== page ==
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Impact of China’s investment on the South African tax base

Wednesday, 03 October 2018   (0 Comments)
Posted by: Author: Peter Dachs
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Author: Peter Dachs (ENSafrica)

The news that China has committed to invest approximately R200-billion in South Africa was greeted with much fanfare throughout the country. Approximately ZAR33-billion of this will constitute a loan to Eskom, which is particularly good news given the funding requirements of the entity. A loan will also be advanced to Transnet in the amount of ZAR4-billion.

However, we should be very clear that this is a business deal for China, which will want to receive an arm’s length return for the various loans from the China Development Bank and the Industrial and Commercial Bank. It will therefore be interesting to see what interest rate is proposed for the various loans and, in particular, in respect of the loans to Eskom given the company’s poor credit rating. The interest charged on these loans has not been made public, however, we know that the Eskom loan has a term of fifteen years and the Transnet loan a term of five and a half years.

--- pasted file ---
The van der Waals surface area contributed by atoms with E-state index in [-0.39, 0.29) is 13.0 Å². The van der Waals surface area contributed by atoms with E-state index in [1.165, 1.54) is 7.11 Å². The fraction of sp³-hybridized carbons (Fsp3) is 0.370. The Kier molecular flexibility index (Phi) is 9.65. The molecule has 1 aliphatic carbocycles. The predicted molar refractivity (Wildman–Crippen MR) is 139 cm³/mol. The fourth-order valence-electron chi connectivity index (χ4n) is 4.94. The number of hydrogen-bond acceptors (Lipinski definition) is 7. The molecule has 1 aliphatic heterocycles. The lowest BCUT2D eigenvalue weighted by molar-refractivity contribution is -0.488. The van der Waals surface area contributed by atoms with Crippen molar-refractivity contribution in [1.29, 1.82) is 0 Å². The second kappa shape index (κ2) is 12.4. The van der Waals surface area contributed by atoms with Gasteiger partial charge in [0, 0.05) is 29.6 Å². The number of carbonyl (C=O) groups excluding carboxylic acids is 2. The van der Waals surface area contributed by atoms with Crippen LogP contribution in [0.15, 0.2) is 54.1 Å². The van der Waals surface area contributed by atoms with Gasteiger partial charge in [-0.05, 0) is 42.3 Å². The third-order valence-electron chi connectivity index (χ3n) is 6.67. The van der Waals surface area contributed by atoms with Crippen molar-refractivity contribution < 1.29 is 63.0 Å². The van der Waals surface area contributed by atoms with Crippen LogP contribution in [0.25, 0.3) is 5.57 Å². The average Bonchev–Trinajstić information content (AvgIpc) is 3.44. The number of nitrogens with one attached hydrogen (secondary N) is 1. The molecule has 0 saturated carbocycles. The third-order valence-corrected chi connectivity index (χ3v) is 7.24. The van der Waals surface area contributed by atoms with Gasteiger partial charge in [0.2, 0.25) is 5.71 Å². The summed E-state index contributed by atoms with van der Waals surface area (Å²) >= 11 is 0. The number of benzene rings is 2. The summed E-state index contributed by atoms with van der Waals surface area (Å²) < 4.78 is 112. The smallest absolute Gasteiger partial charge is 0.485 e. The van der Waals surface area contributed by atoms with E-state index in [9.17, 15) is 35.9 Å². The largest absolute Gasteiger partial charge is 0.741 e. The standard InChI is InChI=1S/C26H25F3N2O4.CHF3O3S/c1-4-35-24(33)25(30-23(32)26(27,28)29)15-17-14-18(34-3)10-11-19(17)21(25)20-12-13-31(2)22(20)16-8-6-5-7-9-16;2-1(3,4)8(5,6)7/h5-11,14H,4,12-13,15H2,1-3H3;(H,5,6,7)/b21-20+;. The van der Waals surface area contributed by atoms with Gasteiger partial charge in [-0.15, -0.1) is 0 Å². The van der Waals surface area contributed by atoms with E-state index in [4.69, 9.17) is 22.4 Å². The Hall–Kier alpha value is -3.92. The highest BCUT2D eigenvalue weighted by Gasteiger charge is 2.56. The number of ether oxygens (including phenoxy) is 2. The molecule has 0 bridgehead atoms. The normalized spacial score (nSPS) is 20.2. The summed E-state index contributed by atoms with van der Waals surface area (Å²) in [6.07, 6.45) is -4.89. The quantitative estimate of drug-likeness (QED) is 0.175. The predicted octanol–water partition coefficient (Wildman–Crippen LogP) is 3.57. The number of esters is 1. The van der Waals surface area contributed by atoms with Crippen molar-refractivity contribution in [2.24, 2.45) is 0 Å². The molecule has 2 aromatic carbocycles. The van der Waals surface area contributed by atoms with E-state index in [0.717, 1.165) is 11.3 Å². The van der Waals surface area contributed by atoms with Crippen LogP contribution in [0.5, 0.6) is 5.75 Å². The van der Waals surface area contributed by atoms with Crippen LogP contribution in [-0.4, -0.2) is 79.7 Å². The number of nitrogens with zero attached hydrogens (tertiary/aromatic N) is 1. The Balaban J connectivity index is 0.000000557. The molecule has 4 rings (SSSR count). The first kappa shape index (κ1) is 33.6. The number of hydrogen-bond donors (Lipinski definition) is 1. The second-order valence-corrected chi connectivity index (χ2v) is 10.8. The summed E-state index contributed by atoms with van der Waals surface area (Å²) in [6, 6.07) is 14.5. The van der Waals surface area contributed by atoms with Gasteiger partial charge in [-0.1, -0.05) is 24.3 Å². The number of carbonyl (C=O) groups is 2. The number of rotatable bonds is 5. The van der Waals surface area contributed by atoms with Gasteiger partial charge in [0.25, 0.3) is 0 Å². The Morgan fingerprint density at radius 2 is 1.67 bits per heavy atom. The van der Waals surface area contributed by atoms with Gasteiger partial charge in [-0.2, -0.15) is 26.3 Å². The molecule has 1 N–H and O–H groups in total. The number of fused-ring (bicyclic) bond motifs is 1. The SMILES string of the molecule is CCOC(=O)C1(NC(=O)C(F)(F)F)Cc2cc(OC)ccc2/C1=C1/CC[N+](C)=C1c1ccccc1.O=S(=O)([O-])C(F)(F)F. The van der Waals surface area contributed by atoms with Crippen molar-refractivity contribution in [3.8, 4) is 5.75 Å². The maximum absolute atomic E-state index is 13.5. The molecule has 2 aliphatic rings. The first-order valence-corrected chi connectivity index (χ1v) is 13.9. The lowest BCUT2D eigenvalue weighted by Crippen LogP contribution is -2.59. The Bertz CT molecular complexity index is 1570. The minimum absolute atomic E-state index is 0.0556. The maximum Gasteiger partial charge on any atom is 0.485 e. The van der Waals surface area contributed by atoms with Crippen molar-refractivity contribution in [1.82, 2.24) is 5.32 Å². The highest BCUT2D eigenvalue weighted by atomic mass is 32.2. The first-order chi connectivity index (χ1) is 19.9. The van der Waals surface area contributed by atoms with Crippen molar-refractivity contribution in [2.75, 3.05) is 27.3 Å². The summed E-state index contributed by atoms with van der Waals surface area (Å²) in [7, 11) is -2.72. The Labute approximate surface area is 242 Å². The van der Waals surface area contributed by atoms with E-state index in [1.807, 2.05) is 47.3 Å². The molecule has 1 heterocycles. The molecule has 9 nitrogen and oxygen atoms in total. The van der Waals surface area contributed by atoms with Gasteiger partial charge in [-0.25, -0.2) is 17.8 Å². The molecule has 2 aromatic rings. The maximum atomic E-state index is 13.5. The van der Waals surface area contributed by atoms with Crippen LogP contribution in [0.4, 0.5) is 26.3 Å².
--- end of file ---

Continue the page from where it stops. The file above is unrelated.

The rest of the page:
From a South African tax perspective, given the magnitude of the investment, this will have a significant impact on South Africa’s tax base given that it seems these loans will be made to South African taxpayers including Eskom and Transnet.  
In terms of South African tax law, interest is tax deductible on a yield to maturity basis, provided that the borrower is carrying on a trade and the interest is incurred in the production of income for the borrower. 

Therefore, interest on loans to, for example, fund working capital or acquire capital assets, should be tax deductible for the borrower. Of course, for taxpayers such as Eskom, the deduction would simply increase their assessed loss for tax purposes, thereby postponing the time until they return to tax paying status. 

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